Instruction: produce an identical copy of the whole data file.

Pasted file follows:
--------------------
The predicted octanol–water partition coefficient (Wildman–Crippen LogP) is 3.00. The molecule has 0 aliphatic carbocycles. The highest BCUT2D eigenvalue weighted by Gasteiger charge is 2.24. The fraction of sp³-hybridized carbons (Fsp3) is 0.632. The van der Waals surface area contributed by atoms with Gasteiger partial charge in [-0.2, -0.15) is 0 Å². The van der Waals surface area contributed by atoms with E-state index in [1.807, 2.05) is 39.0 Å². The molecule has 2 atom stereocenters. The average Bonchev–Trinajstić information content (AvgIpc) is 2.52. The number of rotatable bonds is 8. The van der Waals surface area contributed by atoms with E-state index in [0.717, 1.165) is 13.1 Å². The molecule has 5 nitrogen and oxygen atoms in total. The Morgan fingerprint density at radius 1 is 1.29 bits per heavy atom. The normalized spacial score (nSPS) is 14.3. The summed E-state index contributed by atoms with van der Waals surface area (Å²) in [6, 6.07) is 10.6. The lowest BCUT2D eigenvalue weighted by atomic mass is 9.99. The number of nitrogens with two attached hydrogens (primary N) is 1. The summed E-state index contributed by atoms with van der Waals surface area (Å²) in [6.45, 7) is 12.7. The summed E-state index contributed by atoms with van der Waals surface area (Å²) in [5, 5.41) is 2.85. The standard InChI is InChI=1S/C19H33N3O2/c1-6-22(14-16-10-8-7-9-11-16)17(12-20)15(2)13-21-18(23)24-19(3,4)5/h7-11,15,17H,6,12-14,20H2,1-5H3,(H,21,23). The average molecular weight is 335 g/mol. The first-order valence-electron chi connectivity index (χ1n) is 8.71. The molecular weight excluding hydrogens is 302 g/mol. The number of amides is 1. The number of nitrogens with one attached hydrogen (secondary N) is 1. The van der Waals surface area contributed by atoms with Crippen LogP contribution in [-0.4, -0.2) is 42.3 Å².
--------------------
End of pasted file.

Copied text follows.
The predicted octanol–water partition coefficient (Wildman–Crippen LogP) is 3.00. The molecule has 0 aliphatic carbocycles. The highest BCUT2D eigenvalue weighted by Gasteiger charge is 2.24. The fraction of sp³-hybridized carbons (Fsp3) is 0.632. The van der Waals surface area contributed by atoms with Gasteiger partial charge in [-0.2, -0.15) is 0 Å². The van der Waals surface area contributed by atoms with E-state index in [1.807, 2.05) is 39.0 Å². The molecule has 2 atom stereocenters. The average Bonchev–Trinajstić information content (AvgIpc) is 2.52. The number of rotatable bonds is 8. The van der Waals surface area contributed by atoms with E-state index in [0.717, 1.165) is 13.1 Å². The molecule has 5 nitrogen and oxygen atoms in total. The Morgan fingerprint density at radius 1 is 1.29 bits per heavy atom. The normalized spacial score (nSPS) is 14.3. The summed E-state index contributed by atoms with van der Waals surface area (Å²) in [6, 6.07) is 10.6. The lowest BCUT2D eigenvalue weighted by atomic mass is 9.99. The number of nitrogens with two attached hydrogens (primary N) is 1. The summed E-state index contributed by atoms with van der Waals surface area (Å²) in [6.45, 7) is 12.7. The summed E-state index contributed by atoms with van der Waals surface area (Å²) in [5, 5.41) is 2.85. The standard InChI is InChI=1S/C19H33N3O2/c1-6-22(14-16-10-8-7-9-11-16)17(12-20)15(2)13-21-18(23)24-19(3,4)5/h7-11,15,17H,6,12-14,20H2,1-5H3,(H,21,23). The average molecular weight is 335 g/mol. The first-order valence-electron chi connectivity index (χ1n) is 8.71. The molecular weight excluding hydrogens is 302 g/mol. The number of amides is 1. The number of nitrogens with one attached hydrogen (secondary N) is 1. The van der Waals surface area contributed by atoms with Crippen LogP contribution in [-0.4, -0.2) is 42.3 Å².